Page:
Ev­ery­thing in a name

Dou­ble-bar­relled sur­names a dilemma for new par­ents

Sentinel-Review (Woodstock) - - LIFE - CAS­SAN­DRA SZK­LARSKI

TORONTO — Alexan­dra Si­posKoc­sis doesn’t mean to be dif­fi­cult. And yet through­out her life, her unique sur­name has con­founded teach­ers, tele­mar­keters, air­lines and more than a few ad­min­is­tra­tive forms that didn’t have room for her 12-char­ac­ter, dou­ble-bar­relled name.

But Si­pos-Koc­sis loves it, and when she mar­ried, she was de­ter­mined to keep it.

“My mother never took my fa­ther’s last name. I al­ways thought that was cool and in­de­pen­dent and fem­i­nist,” says Si­pos-Koc­sis (pro­nounced SEE-pose KOE-sis).

“And I liked that I was named af­ter both my par­ents. That al­ways felt im­por­tant to me.”

When she had kids, how­ever, she faced a dilemma: A triple-bar­relled name with her hus­band’s sur­name Gold­stein seemed clunky, and be­stow­ing only one of her names wasn’t an op­tion.

In the end, the 34-year-old dropped both when she named her son and daugh­ter Gold­stein — re­sort­ing to a pa­ter­nal tra­di­tion her par­ents de­lib­er­ately es­chewed.

“There are other things I can pass down for (my kids) that are not just names,” says the Toronto fer­til­ity coach. “And I felt that Gold­stein is a fam­ily name. Even though it’s not from my side, it is our fam­ily name.”

The quick death of her par­ents’ pro­gres­sive ges­ture seems to be the in­evitable fate of a lot of dou­ble-bar­relled sur­names that gained mo­men­tum in the ’80s and ’90s. Now that those hy­phen­ated chil­dren are hav­ing off­spring of their own, the ques­tion of how to pre­serve both the po­lit­i­cal spirit that in­spired their sur­names and the prac­ti­cal con­cerns of day-to­day life seem at odds.

Sheila Em­ble­ton, a York Univer­sity lin­guis­tics pro­fes­sor, says the trend for pro­fes­sional women to keep their maiden name started around the mid-’70s. That was still the case in Canada when she wed in 1981 at age 27, and so she and her hus­band de­cided that any daugh­ters would get her name, and any sons would get his.

“Un­til (our daugh­ter) showed up and then he was kind of up­set that his name wouldn’t be there,” Em­ble­ton says with a chuckle, and who wel­comed a girl in 1989. “So we kind of agreed on Ahren­sEm­ble­ton.” Of course, var­i­ous forms of the dou­ble-bar­relled sur­name have long been stan­dard in many cul­tures, in­clud­ing Que­bec and most Span­ish-speak­ing coun­tries. Gen­er­ally speak­ing, the tra­di­tion is for the ma­ter­nal sur­name to drop when a hus­band’s sur­name is added, says Em­ble­ton.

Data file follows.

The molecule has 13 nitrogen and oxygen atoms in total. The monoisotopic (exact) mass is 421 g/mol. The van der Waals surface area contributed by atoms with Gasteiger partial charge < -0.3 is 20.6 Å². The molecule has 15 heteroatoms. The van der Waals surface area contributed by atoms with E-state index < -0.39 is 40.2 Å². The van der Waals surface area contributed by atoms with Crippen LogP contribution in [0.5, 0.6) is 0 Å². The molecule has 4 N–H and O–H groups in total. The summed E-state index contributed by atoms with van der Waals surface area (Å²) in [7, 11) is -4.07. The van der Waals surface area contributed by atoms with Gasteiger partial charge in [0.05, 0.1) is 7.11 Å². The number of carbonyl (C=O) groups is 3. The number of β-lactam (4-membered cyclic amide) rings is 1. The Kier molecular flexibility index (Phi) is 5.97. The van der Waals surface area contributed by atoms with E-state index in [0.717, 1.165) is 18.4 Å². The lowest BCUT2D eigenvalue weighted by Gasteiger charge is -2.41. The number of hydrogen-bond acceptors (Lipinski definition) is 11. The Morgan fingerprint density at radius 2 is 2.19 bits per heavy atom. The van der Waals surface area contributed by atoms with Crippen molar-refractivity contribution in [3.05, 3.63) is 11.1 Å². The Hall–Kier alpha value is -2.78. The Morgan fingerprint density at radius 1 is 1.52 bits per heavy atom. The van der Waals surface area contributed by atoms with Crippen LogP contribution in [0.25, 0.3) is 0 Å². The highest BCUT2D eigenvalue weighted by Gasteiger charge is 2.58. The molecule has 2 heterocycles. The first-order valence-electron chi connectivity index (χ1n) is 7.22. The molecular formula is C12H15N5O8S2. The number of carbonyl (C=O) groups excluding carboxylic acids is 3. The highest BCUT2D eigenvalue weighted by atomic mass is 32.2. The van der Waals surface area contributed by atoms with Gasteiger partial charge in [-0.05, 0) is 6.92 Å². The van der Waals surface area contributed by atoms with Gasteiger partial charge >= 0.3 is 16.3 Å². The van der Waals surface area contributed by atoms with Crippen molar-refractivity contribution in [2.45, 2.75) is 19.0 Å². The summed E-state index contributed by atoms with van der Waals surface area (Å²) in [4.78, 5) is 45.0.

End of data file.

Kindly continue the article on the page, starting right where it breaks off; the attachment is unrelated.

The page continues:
In the end it’s pa­tri­ar­chal, but the mother’s sur­name does sur­vive one gen­er­a­tion longer than most An­glo tra­di­tions. To­day, more fam­i­lies seem willing to chart their own course.

“Your name was pre­scribed be­fore,” says Em­ble­ton. “Now, I think there’s a lit­tle more flu­id­ity in it.”

That sen­ti­ment is what drove Laura Pi­eter­son and Damien Boisvert Neufeld to be­stow their two chil­dren with the in­vented sur­name Pine — an homage to the fact they met while treeplant­ing and con­tinue to work in sil­vi­cul­ture. Neufeld re­cently changed his sur­name to Pine but is still in the process of con­vert­ing all of his iden­ti­fi­ca­tion, while Pi­eter­son plans to fol­low suit once a real-es­tate trans­ac­tion bear­ing her cur­rent name is com­plete.

“We wanted to be a fam­ily unit, we wanted all to have the same name,” says the 32-year-old Pi­eter­son, who lives in Cowichan Bay, B.C. “But I didn’t see why I should take his name.”

And nei­ther did Neufeld, who says he had lit­tle trou­ble de­fy­ing pa­ter­nal tra­di­tions, de­spite his mother’s dis­ap­point­ment.

“I kind of like the idea of your iden­tity chang­ing, I like to think that I’m not stuck in a rut my whole life and I’m just one per­son,” says Neufeld, whose sur­name has its own com­pli­cated back­story.

The 41-year-old added Neufeld as a kid when he was adopted by his step-dad. Boisvert is his late birth fa­ther’s name, and the one he’d pre­fer if forced to pick.

Pine, mean­while, hon­ours all three sur­names be­tween them: it ref­er­ences Boisvert, which means “green wood” in French, and is com­prised of the first two let­ters of the other names.

“It’s not sup­posed to be a snub or turn­ing our backs on our her­itage,” says Pi­eter­son. “We just all wanted the same name and some­thing not too long, some­thing sim­ple.”

Plus, Pi­eter­son and Si­pos-Koc­sis each say they dug deep into their fam­ily lines to find mid­dle names in­spired by great-grand­par­ents.

I kind of like the idea of your iden­tity chang­ing, I like to think that I’m not stuck in a rut my whole life and I’m just one per­son.”

CHAD HIPOLITO/THE CANA­DIAN PRESS

Laura Pine with her hus­band Damien and their chil­dren Aren, 2, two-month old Jac­que­line and their dog Betty Anne are pho­tographed at their home in Cowichan Bay, B.C., last week. Laura Pi­eter­son and Damien Boisvert Neufeld de­cided to be­stow their two chil­dren with the in­vented sur­name Pine, an homage to the fact they met while tree-plant­ing and con­tinue to work in sil­vi­cul­ture.

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